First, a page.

Saturday, 16 February 2008

Unhealthy numbers

Yesterday, the SMH published a letter from Dr Glenn Pereira, Forbes, which started with:

I had the pleasure of being involved in the birth of an Aboriginal baby in our small rural hospital just after 9am on Wednesday, as the Prime Minister delivered his address to Parliament. My wife is also due to deliver in the next few days. It struck me that, statistically, the child born on Wednesday is about three times more likely to die in her first years of life than my child, and can expect to live 10 to 20 years less, even though they will have been born just days apart in the same hospital.

While the sentiments in favour of reducing the health disparities can only be a good thing, I suspect the doctor's mathematics/statistics is not so good. The much-quoted infant mortality and life expectancy figures that he seems to be using are national estimates. Applying them to children born in a particular hospital assumes that the situation there is like the national average, so they definitely can't be used to suggest that having been born in the same hospital doesn't make a difference!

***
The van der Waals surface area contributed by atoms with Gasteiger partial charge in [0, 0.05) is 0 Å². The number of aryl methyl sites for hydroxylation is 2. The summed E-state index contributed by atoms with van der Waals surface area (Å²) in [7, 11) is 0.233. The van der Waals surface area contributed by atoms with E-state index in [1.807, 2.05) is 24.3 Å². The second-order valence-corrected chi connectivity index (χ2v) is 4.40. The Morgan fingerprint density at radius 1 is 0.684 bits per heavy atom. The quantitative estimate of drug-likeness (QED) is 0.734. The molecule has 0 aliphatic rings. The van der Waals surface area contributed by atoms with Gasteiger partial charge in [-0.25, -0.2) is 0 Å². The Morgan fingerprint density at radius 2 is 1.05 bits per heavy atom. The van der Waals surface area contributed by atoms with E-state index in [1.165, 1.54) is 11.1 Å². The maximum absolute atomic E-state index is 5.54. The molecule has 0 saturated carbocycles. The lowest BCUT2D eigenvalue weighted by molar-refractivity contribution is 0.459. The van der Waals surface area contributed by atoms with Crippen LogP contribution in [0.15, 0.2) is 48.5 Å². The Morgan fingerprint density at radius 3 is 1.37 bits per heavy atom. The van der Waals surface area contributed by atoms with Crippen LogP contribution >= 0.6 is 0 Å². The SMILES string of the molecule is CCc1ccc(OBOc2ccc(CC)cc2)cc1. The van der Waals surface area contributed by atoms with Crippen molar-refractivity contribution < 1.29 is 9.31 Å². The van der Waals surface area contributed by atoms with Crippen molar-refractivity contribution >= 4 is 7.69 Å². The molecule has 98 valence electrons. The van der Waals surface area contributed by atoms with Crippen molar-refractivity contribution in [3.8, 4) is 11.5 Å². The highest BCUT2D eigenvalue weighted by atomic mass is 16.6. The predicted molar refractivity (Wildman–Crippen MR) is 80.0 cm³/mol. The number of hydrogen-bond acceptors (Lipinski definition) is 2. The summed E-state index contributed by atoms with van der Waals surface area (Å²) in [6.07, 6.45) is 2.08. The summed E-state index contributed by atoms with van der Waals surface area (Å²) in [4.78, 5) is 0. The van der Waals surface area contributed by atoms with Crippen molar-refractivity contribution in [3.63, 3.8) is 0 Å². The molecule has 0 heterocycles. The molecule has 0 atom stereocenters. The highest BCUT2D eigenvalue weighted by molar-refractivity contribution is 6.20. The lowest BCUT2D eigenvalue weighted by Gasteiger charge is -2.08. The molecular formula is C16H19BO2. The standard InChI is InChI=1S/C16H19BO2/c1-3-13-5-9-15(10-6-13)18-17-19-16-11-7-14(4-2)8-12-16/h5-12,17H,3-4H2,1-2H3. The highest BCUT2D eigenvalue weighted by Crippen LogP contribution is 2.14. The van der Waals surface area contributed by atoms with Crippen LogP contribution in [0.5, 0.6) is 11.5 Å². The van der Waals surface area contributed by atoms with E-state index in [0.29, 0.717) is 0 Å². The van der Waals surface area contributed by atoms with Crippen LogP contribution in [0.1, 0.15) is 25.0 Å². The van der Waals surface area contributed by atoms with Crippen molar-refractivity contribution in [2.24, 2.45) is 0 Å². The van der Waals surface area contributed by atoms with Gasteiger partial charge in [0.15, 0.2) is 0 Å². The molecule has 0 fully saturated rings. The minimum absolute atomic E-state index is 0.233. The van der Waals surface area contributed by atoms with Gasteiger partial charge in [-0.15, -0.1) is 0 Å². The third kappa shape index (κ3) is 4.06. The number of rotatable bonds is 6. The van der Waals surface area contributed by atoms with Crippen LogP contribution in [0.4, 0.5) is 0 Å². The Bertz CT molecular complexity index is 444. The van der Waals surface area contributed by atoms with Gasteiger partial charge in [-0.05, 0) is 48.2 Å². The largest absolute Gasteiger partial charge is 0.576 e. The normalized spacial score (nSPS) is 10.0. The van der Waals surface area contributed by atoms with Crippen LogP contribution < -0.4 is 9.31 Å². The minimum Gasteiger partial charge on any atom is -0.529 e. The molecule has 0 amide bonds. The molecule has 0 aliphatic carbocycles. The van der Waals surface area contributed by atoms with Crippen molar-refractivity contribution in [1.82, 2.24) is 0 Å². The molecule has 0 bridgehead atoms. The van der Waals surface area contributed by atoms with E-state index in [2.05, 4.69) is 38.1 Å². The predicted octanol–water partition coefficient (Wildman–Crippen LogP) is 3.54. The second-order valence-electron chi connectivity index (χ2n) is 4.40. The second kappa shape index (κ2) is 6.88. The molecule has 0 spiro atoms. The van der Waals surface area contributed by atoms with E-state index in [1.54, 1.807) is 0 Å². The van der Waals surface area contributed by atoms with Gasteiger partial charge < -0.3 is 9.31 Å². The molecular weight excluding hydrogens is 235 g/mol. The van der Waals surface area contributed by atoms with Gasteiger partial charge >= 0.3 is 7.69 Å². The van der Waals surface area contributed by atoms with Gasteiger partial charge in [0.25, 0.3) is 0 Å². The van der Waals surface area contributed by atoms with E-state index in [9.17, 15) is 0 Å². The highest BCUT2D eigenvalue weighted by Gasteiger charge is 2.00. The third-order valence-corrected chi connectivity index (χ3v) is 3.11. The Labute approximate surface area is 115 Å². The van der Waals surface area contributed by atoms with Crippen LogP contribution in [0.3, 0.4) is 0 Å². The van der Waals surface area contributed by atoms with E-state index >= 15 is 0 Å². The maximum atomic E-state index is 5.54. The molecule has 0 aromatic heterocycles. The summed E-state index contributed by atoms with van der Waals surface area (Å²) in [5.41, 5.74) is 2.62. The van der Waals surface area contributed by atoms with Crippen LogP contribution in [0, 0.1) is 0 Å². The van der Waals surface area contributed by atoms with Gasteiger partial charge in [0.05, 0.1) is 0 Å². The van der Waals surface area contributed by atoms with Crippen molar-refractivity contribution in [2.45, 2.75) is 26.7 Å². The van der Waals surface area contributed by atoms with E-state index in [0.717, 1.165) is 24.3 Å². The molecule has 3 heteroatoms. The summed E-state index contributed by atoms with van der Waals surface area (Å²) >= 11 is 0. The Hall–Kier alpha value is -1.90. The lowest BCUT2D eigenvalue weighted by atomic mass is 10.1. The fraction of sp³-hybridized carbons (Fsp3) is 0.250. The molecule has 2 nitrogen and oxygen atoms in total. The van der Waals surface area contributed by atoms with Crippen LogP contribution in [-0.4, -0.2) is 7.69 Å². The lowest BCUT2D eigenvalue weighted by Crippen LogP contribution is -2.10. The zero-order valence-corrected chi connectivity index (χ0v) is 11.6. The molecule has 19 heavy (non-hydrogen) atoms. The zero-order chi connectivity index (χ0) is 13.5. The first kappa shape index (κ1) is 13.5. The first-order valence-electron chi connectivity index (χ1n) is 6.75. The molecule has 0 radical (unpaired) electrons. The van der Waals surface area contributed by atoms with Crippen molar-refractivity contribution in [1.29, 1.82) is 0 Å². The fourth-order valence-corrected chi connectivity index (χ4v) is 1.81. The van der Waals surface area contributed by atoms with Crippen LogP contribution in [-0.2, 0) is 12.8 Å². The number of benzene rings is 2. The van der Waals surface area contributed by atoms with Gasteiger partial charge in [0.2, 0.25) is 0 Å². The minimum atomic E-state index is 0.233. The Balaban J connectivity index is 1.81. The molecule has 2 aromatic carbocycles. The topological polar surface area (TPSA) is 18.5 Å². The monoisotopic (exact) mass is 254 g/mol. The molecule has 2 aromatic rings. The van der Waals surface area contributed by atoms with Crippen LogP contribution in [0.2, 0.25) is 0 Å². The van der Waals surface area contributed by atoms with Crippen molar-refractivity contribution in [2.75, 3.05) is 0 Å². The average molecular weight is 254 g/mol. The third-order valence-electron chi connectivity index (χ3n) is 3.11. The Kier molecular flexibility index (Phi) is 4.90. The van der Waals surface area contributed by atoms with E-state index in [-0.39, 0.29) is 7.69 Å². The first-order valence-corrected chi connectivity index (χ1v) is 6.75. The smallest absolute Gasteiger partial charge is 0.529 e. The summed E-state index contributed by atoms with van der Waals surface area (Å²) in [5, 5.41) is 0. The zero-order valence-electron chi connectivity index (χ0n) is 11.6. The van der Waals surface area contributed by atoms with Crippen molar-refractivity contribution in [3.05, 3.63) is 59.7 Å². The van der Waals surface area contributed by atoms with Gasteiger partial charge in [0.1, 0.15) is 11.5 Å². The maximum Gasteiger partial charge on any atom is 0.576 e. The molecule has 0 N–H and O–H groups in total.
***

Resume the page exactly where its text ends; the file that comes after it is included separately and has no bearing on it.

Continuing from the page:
I'm no expect on life expectancy and so on, and don't even know if anyone has figures for siutations this specific. Knowing how the disparity for kids in Forbes compares with the country as a whole might give the government a bit of an idea what health policies could actually help.

If only writing a thesis were as interesting as finding mathematical errors in the news...

Wednesday, 13 February 2008


It is good that the Australian parliament is apologising to the Stolen Generations, their families and communities for their legally sanctioned removal through much of last century.

As you would expect from politicians in parliament, the apology was accompanied by a lot more talking, with both the Prime Minister and the Opposition Leader rambling on for a full half hour each. They spent some time speaking on behalf of the Australian people as whole, indigenous and non-indigenous, but both seemed to a greater or lesser extent to even then still talking very much from the whitefella's perspective of what that means.

I suppose things happen one step at a time, and so saying less would probably be more.